Law Hall of Fame logoThomas Lechford, the first lawyer to practise in New England, also had the dubious distinction of being the first lawyer ever disbarred in America.

Trained in England as a solicitor (Clement's Inn), he was thought to have been too close to fellow lawyer, William Prynne, to stay in England, circa 1638.

But his stay in the new continent was brief: June 27, 1638 to August 3, 1641.

Lechford disembarked in New England right into the strict Puritanism which permeated every aspect of the colony. Unbeknownst to him, but as he was quick to discover, the Puritan Courts of Massachusetts discouraged attornies from representing clients in their courts.

He was the only practising lawyer in Boston, Massachusetts when, in 1639, he was hired by William and Elizabeth Cole to commence an action against Mrs. Cole's brother, a certain Francis Doughty of Taunton, whom she accused of defrauding her of her share in their father's estate.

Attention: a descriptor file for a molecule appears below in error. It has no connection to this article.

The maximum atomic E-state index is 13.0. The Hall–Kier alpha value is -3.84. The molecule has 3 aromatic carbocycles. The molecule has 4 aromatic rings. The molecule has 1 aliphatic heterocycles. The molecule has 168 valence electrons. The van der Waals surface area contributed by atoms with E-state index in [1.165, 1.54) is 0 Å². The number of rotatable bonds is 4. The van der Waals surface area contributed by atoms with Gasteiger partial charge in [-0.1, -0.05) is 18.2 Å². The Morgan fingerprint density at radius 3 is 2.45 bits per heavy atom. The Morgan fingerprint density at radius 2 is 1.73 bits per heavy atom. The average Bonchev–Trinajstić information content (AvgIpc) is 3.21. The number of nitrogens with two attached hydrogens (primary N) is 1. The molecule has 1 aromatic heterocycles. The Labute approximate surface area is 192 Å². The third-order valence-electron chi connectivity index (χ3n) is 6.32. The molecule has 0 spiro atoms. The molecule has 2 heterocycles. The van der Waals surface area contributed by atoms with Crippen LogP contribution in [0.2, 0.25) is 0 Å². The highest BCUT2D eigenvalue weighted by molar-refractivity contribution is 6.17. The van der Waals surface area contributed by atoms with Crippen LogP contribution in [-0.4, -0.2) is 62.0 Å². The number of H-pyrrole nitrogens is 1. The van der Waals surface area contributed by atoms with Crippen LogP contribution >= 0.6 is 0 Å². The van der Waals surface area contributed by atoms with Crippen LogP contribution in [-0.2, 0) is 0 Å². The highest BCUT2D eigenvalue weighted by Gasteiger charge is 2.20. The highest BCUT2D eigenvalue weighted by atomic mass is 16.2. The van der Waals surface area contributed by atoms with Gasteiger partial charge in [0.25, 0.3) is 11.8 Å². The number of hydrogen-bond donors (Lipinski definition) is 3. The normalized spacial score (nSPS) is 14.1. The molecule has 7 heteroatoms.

Once the jury was selected, Lechford approached them privately which was then reported to the General Court.

This is a misdemeanour known as embracery.

On September 3, 1639, sitting in Boston, the General Court of Massachusetts dealt with Lechford:

"M. Thomas Lechford, for going to the (jury), pleading with them out of court, is debarred from pleading any man's cause thereafter, unless his own, and admonished not to presume to meddle beyond what he shall be called to by the Courts."

Lechford, upon his return to England in 1641, complained not only of the stifling religious overtones in the new colony but also that his disbarment had left him poor and starving and forced to return to England.

He had seen and debated Nathaniel Ward's law code of 1641 and warned:

"I fear it is not a little degree of pride and dangerous improvidence to slight all former laws of the Church or State, cases of experience and precedents, to go hammer out new, according to several exigencies; upon pretense that the Word of God is sufficient to rule us: It is true, it is sufficient, if well understood. But take heed my brethren, despise not learning, nor the worthy lawyers of either gown, lest you repent too late."

Neither of his date of bith or of death are certain.

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